10 September 2020
By Stephen Irwin, Education Officer, Blackburn Museum and Art Gallery
I like seabirds, I am a big fan of gulls; I love their raucous cries and bold, bad behaviour. As well as these traits, there is no denying they are superb fliers, their flight is seemingly effortless as they wheel and bank over the waves.
However, my encounter with a pair of skuas on a remote island in the Shetlands was rather more alarming but even then, as I fled (along with a shrieking Italian chap), I couldn’t help but admire their aerial prowess.
There are seven species of Skua and they are all predatory seabirds. They are strong, acrobatic fliers and great travellers. If you think that gulls can be aggressive, skuas definitely ‘turn it up to eleven’, I can vouch for that but more later.
Around Great Britain, the two species you are most likely to see are the Great Skua (or Bonxie) and the slightly smaller Artic Skua. At first glance both species could be mistaken for a brown seagull and while you might see them off the coast anywhere in the UK, your best chance to see them is on the Orkney or Shetland islands.
In the 1980s I visited both Orkney and Shetland and took the time to have a look around their ancient monuments; I was especially taken with the Brochs – circular drystone towers dating back to roman times. The finest of these is on the Island of Mousa in the Shetland isles. When I visited, I took the bus to Sandwick and from there sailed across to Mousa in a small, open ferry in the company of an Italian chap I had met on the bus.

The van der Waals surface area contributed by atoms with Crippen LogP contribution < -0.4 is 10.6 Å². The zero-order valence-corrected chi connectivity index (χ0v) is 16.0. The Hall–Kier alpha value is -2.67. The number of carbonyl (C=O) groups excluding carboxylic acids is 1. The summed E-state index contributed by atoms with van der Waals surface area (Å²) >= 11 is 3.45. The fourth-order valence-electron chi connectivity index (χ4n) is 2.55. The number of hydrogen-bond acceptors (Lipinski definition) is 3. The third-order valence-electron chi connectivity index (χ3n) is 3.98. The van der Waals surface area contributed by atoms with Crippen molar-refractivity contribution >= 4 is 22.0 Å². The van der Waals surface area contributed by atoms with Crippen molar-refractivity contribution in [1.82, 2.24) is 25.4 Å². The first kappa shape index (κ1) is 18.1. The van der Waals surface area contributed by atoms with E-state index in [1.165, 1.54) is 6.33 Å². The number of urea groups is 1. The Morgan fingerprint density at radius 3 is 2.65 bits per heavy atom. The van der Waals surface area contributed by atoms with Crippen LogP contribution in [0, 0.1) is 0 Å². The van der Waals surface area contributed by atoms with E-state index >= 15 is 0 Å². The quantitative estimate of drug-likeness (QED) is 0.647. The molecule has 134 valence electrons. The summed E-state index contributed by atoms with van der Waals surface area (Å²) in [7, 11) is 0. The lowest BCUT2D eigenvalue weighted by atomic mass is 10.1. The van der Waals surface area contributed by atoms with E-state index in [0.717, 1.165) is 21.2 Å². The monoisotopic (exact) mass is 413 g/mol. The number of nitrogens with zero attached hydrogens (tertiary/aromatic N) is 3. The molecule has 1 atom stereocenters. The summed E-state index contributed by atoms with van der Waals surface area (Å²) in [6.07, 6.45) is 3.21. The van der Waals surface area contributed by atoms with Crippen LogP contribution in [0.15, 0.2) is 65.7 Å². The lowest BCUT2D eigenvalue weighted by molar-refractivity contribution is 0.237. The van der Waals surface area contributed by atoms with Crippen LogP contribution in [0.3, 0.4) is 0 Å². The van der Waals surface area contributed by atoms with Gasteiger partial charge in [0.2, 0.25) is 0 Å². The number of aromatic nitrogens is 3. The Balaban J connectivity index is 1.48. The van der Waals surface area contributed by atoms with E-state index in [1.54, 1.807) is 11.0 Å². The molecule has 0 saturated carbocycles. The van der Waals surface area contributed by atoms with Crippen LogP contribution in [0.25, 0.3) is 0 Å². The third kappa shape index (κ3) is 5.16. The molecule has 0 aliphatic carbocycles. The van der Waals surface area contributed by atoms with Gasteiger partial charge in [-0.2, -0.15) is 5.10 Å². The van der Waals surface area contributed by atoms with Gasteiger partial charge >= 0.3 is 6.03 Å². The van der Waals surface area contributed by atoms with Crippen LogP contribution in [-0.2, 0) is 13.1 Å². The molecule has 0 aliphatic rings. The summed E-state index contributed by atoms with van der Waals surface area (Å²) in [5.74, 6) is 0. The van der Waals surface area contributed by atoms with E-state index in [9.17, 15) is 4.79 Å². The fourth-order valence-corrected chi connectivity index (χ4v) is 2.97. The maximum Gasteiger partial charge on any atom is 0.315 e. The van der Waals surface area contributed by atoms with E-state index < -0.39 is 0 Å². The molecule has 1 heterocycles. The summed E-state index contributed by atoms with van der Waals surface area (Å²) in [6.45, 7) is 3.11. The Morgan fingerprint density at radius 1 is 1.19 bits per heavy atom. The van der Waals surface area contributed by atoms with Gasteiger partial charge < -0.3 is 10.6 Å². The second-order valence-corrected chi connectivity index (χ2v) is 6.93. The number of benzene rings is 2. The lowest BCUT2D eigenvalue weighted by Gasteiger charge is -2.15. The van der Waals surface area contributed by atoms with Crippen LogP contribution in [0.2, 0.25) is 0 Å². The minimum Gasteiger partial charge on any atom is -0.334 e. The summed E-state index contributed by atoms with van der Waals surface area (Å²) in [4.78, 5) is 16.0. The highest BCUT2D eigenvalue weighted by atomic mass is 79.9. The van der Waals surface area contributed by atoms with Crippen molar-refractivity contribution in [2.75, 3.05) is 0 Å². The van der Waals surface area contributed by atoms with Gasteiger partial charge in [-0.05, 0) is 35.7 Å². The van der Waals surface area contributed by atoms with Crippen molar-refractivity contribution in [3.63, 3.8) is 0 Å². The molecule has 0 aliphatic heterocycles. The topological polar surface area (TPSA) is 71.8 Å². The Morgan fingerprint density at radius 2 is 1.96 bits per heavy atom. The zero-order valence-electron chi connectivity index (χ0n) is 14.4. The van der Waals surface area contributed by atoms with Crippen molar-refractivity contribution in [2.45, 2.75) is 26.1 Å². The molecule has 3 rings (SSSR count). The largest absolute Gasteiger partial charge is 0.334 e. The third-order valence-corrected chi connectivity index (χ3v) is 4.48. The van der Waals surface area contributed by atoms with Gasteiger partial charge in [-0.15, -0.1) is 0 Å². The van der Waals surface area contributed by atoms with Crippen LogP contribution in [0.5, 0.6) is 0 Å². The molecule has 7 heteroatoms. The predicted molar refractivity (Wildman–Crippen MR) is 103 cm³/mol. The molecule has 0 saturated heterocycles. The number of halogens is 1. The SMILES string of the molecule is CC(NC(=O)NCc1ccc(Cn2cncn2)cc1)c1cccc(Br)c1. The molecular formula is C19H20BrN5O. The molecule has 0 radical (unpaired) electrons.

Once on the island it is a short walk to the broch but I paused on the rocky shore to listen for the cheeping of Storm Petrel chicks in their nests amongst the boulders at the top of the beach.
After exploring the broch we set off to amble around the small island, seals hauled up on the sand, fulmar chicks threatening to projectile vomit on the unwary were among the sites to be seen.
As we wandered, I saw a Great Skua nest and the adult floating up into the air to keep an eye on us, I motioned my companion to change direction but in doing so, we wandered unknowingly into the territory of a pair of Artic Skuas. Moments later, I heard a shriek and turned to see my companion duck and flail his arms in the air. A split second later, I saw the other Skua coming for me. I have a memory of a dark bird with straight outstretched wing and black eyes flying straight at my face. I turned and ran but even at the time, I had to admire the way in which those two birds flew figures of eight around us, wheeling to dive on us from behind in order to drive us away from the nest.
If you want to have a calmer encounter with an Artic Skua, I suggest you pop into the museum and have a look at the birds on display near the front desk. Our two Artic Skuas are labelled using their old-fashioned names – Buffon’s and Richardson’s Skuas.
Sadly, there is serious concern over the decline I numbers of these tremendous sky pirates and the Artic Skua is on the Red List. I can only hope that their numbers recover.